My transition from military to civilian life was difficult, and even after more than eight years, it still seems to be a work in progress. I was fortunate to have a job lined up and waiting for me when I separated from the Air Force; an old friend from my pre-enlistment college days was working as a teacher, and knowing that I was going to need a job while I went back to college, helped me to secure a position as an instructional assistant for special education.
Prior to separation, I was required to attend a mandatory series of briefings called the Transition Assistance Program, or TAP. While intended to provide information to separating servicemembers to ease the transition from military to civilian life, I found TAP to be essentially pointless and a waste of my time. Administered by the Department of Labor, TAP focused exclusively on resume writing and job hunting, with a primary focus on funneling servicemembers into civilian government jobs. No information was provided on how to use the GI Bill, how to request transcripts for training received in the military, or how to compose good essays for college applications. When I posed these questions to the people running TAP, they were unable to answer them. When I finished the program, I was no better prepared for my plan to go to school on the GI Bill than when I started.
When I left Turkey, where I had been stationed for just over a year before I separated, I flew to Los Angeles Air Force Base to complete my outprocessing. Naturally, this wouldn’t go smoothly, either. The base, it turned out, was geographically separated; while maps showed it as being located adjacent to Los Angeles International Airport, this was actually only true for the operational buildings, and the housing and temporary lodging facilities were located several miles away. I was taken at first to the operational side of the base by the airport shuttle I had chartered, only to discover that I was nowhere near where I needed to be, and it took several hours to correct the error, while the other passengers in the shuttle were delivered to their destinations across the greater Los Angeles area.
Taking a bus to the operational side of the base the next morning, I found the office for my outprocessing easily enough. I had all of my paperwork in order, so the appointment went pretty quickly. Once it was over, I met up with an old friend who lived about an hour or two from Los Angeles, and who was kind enough to drive me around for the day. I bought myself a new cell phone, and we went to my dad’s house in Moreno Valley. I stayed there for a few days, until I found myself a place to live.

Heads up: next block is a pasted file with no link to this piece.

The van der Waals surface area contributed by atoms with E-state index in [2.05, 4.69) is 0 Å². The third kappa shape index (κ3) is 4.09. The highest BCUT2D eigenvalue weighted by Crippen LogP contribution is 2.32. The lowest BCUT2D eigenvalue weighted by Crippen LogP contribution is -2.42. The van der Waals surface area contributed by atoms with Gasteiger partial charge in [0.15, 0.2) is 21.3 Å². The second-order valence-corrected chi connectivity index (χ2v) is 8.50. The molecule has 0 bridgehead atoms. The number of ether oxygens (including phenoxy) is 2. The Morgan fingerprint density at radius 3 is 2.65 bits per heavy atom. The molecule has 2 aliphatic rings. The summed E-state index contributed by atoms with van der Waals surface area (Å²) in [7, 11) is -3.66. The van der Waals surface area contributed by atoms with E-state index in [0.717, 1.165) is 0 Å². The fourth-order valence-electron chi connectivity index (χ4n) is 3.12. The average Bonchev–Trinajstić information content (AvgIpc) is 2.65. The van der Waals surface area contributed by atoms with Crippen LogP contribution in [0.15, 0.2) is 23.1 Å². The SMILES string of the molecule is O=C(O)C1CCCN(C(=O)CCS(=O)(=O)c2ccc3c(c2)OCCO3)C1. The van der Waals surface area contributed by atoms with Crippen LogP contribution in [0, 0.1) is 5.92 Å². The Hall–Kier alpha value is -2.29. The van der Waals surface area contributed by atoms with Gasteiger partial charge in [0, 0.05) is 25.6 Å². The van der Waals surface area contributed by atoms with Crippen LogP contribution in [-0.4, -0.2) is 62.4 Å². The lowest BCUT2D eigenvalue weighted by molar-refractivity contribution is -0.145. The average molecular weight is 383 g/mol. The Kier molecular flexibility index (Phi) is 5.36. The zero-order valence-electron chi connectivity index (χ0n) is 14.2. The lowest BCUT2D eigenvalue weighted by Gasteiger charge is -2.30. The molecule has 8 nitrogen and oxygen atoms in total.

As it was September, the school year was already a month old by this point. I had a fair amount of paperwork to complete before I could start working at the job I’d lined up, but that was nothing new to me. It took nearly a month, but soon I was working again, now as an instructional assistant for special education at the high school level. The kids were amused by the fact that, having grown accustomed to much warmer weather in the middle east, I spent the first few months at work wearing heavy sweaters and jackets, while they still wore t-shirts and jeans, but I eventually adjusted to the change in climate.
My ultimate goal, of course, was to return to school, finish my bachelor’s degree, and, at that point, complete a teaching credential. With the school year already underway, I expected a delay in registering for classes, but anticipated being able to begin in the spring semester. I did not expect that I would have to fight with the admissions office over my residency status. Yes, I hadn’t been physically in the state in several years, but I’d been on active military service during that time. Indeed, I was still paying California income taxes. It was an unnecessary, uphill battle, and by the time I had convinced the school that I really was a state resident and didn’t need to be charged out-of-state tuition, spring semester was nearly over.
When I finally started classes once more in the summer of 2008, I discovered that I was only a handful of classes away from completing an associate’s degree in journalism, which I’d started before I enlisted. I signed up for those classes, and by December, I walked in the graduation ceremony at Fullerton College, having finally finished that degree. Immediately afterward, I began work on a new degree, this time in history, with the intent on transferring to California State University, Fullerton, where I would earn a bachelor’s degree in that field.